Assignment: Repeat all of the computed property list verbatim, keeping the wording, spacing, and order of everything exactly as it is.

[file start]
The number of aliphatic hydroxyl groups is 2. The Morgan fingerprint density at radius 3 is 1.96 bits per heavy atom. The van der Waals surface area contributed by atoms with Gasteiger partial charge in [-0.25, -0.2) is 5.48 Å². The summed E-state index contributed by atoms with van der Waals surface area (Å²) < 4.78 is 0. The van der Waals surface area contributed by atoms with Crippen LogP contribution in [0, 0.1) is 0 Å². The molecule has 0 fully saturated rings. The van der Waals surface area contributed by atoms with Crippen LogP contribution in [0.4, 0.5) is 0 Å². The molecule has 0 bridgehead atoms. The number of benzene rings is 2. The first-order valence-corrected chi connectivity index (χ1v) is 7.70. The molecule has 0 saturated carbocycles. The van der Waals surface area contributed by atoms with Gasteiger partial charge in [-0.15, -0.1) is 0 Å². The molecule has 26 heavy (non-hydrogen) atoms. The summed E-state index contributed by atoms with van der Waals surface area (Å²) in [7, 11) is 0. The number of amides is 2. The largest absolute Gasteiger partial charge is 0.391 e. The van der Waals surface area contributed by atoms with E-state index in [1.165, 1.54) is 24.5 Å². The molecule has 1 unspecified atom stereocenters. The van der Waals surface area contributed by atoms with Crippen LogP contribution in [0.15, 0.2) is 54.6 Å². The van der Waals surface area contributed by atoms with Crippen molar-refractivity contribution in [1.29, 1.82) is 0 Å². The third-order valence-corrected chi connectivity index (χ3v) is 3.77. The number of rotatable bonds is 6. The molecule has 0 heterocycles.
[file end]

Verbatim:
The number of aliphatic hydroxyl groups is 2. The Morgan fingerprint density at radius 3 is 1.96 bits per heavy atom. The van der Waals surface area contributed by atoms with Gasteiger partial charge in [-0.25, -0.2) is 5.48 Å². The summed E-state index contributed by atoms with van der Waals surface area (Å²) < 4.78 is 0. The van der Waals surface area contributed by atoms with Crippen LogP contribution in [0, 0.1) is 0 Å². The molecule has 0 fully saturated rings. The van der Waals surface area contributed by atoms with Crippen LogP contribution in [0.4, 0.5) is 0 Å². The molecule has 0 bridgehead atoms. The number of benzene rings is 2. The first-order valence-corrected chi connectivity index (χ1v) is 7.70. The molecule has 0 saturated carbocycles. The van der Waals surface area contributed by atoms with Gasteiger partial charge in [-0.15, -0.1) is 0 Å². The molecule has 26 heavy (non-hydrogen) atoms. The summed E-state index contributed by atoms with van der Waals surface area (Å²) in [7, 11) is 0. The number of amides is 2. The largest absolute Gasteiger partial charge is 0.391 e. The van der Waals surface area contributed by atoms with E-state index in [1.165, 1.54) is 24.5 Å². The molecule has 1 unspecified atom stereocenters. The van der Waals surface area contributed by atoms with Crippen LogP contribution in [0.15, 0.2) is 54.6 Å². The van der Waals surface area contributed by atoms with Crippen molar-refractivity contribution in [1.29, 1.82) is 0 Å². The third-order valence-corrected chi connectivity index (χ3v) is 3.77. The number of rotatable bonds is 6. The molecule has 0 heterocycles.